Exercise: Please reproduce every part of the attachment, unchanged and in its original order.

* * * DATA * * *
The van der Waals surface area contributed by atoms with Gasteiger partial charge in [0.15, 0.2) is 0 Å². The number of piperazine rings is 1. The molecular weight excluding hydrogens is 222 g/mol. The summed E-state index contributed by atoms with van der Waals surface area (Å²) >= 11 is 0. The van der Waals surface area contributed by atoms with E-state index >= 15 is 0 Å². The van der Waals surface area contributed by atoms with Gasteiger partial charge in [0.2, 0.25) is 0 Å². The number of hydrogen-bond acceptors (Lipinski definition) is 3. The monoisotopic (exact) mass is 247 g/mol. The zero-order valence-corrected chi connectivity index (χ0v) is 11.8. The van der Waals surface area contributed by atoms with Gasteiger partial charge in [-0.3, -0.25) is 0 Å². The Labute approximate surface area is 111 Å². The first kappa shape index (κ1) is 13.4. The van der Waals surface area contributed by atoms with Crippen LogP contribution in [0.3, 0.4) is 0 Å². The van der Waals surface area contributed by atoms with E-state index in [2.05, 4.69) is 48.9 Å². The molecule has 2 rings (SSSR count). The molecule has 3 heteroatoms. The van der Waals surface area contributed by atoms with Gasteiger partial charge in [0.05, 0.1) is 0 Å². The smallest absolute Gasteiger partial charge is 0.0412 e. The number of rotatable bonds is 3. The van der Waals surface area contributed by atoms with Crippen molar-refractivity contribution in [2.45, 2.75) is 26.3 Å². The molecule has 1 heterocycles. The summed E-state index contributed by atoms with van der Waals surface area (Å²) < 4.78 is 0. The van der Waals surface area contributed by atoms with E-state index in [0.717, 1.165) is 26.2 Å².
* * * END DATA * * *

The van der Waals surface area contributed by atoms with Gasteiger partial charge in [0.15, 0.2) is 0 Å². The number of piperazine rings is 1. The molecular weight excluding hydrogens is 222 g/mol. The summed E-state index contributed by atoms with van der Waals surface area (Å²) >= 11 is 0. The van der Waals surface area contributed by atoms with E-state index >= 15 is 0 Å². The van der Waals surface area contributed by atoms with Gasteiger partial charge in [0.2, 0.25) is 0 Å². The number of hydrogen-bond acceptors (Lipinski definition) is 3. The monoisotopic (exact) mass is 247 g/mol. The zero-order valence-corrected chi connectivity index (χ0v) is 11.8. The van der Waals surface area contributed by atoms with Gasteiger partial charge in [-0.3, -0.25) is 0 Å². The Labute approximate surface area is 111 Å². The first kappa shape index (κ1) is 13.4. The van der Waals surface area contributed by atoms with Crippen LogP contribution in [0.3, 0.4) is 0 Å². The van der Waals surface area contributed by atoms with E-state index in [2.05, 4.69) is 48.9 Å². The molecule has 2 rings (SSSR count). The molecule has 3 heteroatoms. The van der Waals surface area contributed by atoms with Gasteiger partial charge in [0.05, 0.1) is 0 Å². The smallest absolute Gasteiger partial charge is 0.0412 e. The number of rotatable bonds is 3. The van der Waals surface area contributed by atoms with Crippen molar-refractivity contribution in [2.45, 2.75) is 26.3 Å². The molecule has 1 heterocycles. The summed E-state index contributed by atoms with van der Waals surface area (Å²) < 4.78 is 0. The van der Waals surface area contributed by atoms with E-state index in [0.717, 1.165) is 26.2 Å².